By 29 August, 2011

The Reserve Bank of India may increase lending and provisioning rules for financial firms that do not operate as banks, tightening regulations for an industry that has grown rapidly owing to light-touch regulation.

Non-bank finance companies (NBFCs) in India provide mostly small loans to consumers and businesses, but do not have the same capital requirements and sectoral exposure limits as banks.

In an effort to limit the impact of potential loan defaults and overexposure to inflation-sensitive sectors, the Reserve Bank of India has recommended in a report released on Monday that asset classification and provisioning rules for NBFCs be aligned with those that govern banks.

"The recommendations, in the long run, are going to be very good as it will help in containing the spillover risks in the banking sector," said I. Unnikrishnan, managing director of Manappuram Finance.

Fast growth in the loosely regulated NBFC sector since 1997 and the steady increase in bank loans to the sector has raised concerns that problems in the industry could spread to banks.

"In the short-run, there could be some minor hiccups -- like increasing capital requirements as that will increase the cost of capital for the company," Unnikrishnan said.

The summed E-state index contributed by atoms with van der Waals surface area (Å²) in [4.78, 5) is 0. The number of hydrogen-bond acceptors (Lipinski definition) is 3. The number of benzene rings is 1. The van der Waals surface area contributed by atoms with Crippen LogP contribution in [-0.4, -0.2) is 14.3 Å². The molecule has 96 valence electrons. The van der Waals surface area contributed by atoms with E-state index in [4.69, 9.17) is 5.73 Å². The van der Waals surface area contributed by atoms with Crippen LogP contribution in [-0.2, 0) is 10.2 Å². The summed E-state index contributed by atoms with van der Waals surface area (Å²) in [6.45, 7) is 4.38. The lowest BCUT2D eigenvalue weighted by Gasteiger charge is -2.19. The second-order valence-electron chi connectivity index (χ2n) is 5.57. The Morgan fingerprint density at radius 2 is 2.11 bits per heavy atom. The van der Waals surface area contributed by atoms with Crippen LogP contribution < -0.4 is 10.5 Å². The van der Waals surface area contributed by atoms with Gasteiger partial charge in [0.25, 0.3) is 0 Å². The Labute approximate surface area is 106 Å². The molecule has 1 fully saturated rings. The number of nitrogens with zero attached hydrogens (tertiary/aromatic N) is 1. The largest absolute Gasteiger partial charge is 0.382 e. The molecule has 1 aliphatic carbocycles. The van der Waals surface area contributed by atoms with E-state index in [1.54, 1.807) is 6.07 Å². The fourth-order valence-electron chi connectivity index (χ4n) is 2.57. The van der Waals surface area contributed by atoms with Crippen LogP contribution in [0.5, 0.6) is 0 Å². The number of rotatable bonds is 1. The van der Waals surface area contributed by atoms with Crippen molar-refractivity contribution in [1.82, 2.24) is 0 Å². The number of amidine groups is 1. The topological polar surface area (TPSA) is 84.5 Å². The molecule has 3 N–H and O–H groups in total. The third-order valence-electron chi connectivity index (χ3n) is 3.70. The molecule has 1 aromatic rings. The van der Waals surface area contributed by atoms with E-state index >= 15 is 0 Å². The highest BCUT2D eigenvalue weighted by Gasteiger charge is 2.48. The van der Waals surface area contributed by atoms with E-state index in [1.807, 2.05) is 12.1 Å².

The RBI has proposed to increase the risk weights, or the amount of funds to be set aside, for capital markets lending to 150 per cent and to commercial real estate to 125 per cent, from 100 per cent for both sectors currently.

"The steady increase in bank credit to NBFCs over recent years means that the possibility of risks being transferred from the more lightly regulated NBFC sector to the banking sector in India can no longer be ruled out," the RBI said in its report.

The RBI also suggested raising capital requirements for NBFCs to a minimum Tier I capital adequacy ratio of 12 per cent from the current 7.5 per cent.

"There are some positive aspects like they have not restricted non-banks to be in any businesses," said Rajeev Jain, chief executive officer at Bajaj Finance, an NBFC of Bajaj Group.

NBFCs account for around 11 per cent of bank assets.

Deposit-taking NBFCs included Fullerton Financial Services, Mahindra & Mahindra Financial Services and Bajaj Finance, while units of JP Morgan and L&T Capital Holdings, Reliance Retail Finance, Nomura Capital, and Citicorp Finance, among others, were non-deposit taking NBFCs, the RBI release showed.

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